The Election Commission of Pakistan (ECP) on Monday rejected a petition filed by the Sunni Ittehad Council — the new face of the PTI — seeking the allocation of reserved seats.

The 4-1 majority verdict, which was reserved last week, was issued by a five-member bench headed by Chief Election Commissioner (CEC) Sikandar Sultan Raja. ECP member Babar Hassan Bharwana dissented from the judgment in an additional note.

The SIC was joined by PTI-backed lawmakers after winning elections sans their poll symbol, and the council had written to the ECP seeking allocation of reserved seats in the national as well as three provincial assemblies, excluding Balochistan.

The ECP, however, did not consider the plea till applications piled up opposing the allocation of SIC’s quota on the grounds that it was not a parliamentary party and had not submitted a priority list of candidates for the reserved seats.

The applications against the allocation of reserved seats to SIC were heard for two days before SIC’s applications were clubbed with the lately filed but sooner heard petitions opposing its quota, and notices were issued to some other parliamentary parties.

After hearing arguments from all sides, the commission had reserved its verdict last week, a day before the maiden session of the National Assembly, allowing the controversy to simmer. Subsequently, the ECP caught flak for delaying the decision as it paved the way for an incomplete assembly to meet.

In the order issued today, a copy of which is available with, the electoral watchdog said it had given a deadline of Dec 22 for the submission of nomination papers by political parties for reserved seats. It said the deadline was later extended till Dec 24.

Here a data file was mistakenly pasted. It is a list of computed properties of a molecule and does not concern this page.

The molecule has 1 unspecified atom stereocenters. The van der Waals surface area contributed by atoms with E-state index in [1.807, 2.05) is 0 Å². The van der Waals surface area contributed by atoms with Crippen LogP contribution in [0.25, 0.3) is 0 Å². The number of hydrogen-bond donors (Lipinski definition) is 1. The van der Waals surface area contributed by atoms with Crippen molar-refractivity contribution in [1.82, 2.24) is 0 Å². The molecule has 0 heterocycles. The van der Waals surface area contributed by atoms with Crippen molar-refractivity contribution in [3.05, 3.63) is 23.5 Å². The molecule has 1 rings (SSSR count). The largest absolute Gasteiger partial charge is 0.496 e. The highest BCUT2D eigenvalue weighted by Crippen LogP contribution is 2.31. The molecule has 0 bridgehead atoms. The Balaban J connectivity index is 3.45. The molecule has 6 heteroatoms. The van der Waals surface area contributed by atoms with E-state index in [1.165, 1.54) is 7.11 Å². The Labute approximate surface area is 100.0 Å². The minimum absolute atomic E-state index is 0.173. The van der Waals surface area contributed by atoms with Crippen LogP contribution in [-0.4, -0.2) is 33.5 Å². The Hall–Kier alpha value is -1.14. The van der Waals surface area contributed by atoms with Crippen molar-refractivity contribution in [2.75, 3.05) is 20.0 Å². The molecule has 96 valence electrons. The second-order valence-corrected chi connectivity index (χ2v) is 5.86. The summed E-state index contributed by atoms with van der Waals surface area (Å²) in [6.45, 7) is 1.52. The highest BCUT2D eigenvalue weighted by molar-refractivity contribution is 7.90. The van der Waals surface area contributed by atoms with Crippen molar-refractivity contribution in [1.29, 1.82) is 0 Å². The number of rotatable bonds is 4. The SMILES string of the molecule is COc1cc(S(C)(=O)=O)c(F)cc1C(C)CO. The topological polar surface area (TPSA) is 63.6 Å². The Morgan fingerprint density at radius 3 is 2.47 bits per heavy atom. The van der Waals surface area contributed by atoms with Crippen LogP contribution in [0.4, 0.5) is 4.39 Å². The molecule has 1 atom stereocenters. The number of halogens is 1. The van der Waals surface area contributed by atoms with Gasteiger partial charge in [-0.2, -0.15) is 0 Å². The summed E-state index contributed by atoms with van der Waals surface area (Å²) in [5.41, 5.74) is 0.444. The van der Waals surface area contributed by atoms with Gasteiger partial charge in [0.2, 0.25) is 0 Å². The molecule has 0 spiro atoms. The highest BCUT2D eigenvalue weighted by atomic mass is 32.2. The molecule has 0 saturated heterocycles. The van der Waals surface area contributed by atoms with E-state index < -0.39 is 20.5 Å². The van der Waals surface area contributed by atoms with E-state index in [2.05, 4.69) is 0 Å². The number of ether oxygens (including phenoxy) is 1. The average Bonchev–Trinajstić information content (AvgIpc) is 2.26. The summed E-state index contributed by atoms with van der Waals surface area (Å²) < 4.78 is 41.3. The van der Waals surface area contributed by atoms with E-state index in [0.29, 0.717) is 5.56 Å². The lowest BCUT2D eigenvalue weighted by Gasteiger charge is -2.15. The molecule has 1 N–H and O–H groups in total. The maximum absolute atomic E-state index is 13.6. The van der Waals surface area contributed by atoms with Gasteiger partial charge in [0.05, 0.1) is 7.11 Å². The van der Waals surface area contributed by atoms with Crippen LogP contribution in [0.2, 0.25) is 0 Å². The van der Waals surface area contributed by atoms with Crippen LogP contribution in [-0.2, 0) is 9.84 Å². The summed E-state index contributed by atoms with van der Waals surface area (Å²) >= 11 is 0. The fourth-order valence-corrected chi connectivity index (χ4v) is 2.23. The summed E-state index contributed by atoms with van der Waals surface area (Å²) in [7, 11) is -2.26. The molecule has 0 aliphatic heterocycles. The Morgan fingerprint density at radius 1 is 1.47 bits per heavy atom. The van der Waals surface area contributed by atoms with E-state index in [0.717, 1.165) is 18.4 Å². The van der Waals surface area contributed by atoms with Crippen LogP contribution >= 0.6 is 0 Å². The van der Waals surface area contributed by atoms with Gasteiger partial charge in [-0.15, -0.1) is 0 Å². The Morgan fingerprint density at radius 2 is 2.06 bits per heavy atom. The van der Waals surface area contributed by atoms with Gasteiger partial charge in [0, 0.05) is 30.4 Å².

“The records revealed that the SIC did not submit priority list for the reserved seats for women and non-Muslims,” it noted, highlighting that the party requested the commission for the allocation of seats via four letters after PTI-backed independents joined it.

The ECP further stated that the SIC did not contest elections for any seat in the national or provincial assemblies and even the party chairman, Sahibzada Hamid Raza, contested the polls as an independent candidate.

“In Article 51 of the Constitution it is clear that political parties that have representation in the National Assembly by way of winning seats would be eligible for the allocation of reserved seats for women and non-Muslims through proportional representation system,” the commission said.

It also cited Section 104 of the Elections Act, 2017 which says: “For the purpose of election to seats reserved for women and non-Muslims in an Assembly, the political parties contesting election for such seats shall, within the period fixed by the Commission for submission of nomination papers, file separate lists of their candidates in order of priority for seats reserved for women and non-Muslims with the Commission or, as it may direct, with the Provincial Election Commissioner or other authorized officer of the Commission, who shall forthwith cause such lists to be published for information of the public.”

“Therefore, the commission is of the view that in light of clear provisions of Article 51(6) of the Constitution read with Section 104 of the Elections Act, 2017 […] SIC is not entitled to claim quota for reserved seats due to having non curable legal defects and violation of a mandatory provision of submission of party list for reserved seats which is the requirement of law,” the ECP order said.

It rejected the SIC’s petition and accepted pleas against the allocation of reserved seats to the council.

“The seats in the National Assembly shall not remain vacant and will be allotted by proportional representation process of political parties on the basis of seats won by political parties,” the order said and directed the office to calculate the quota of reserved seats accordingly.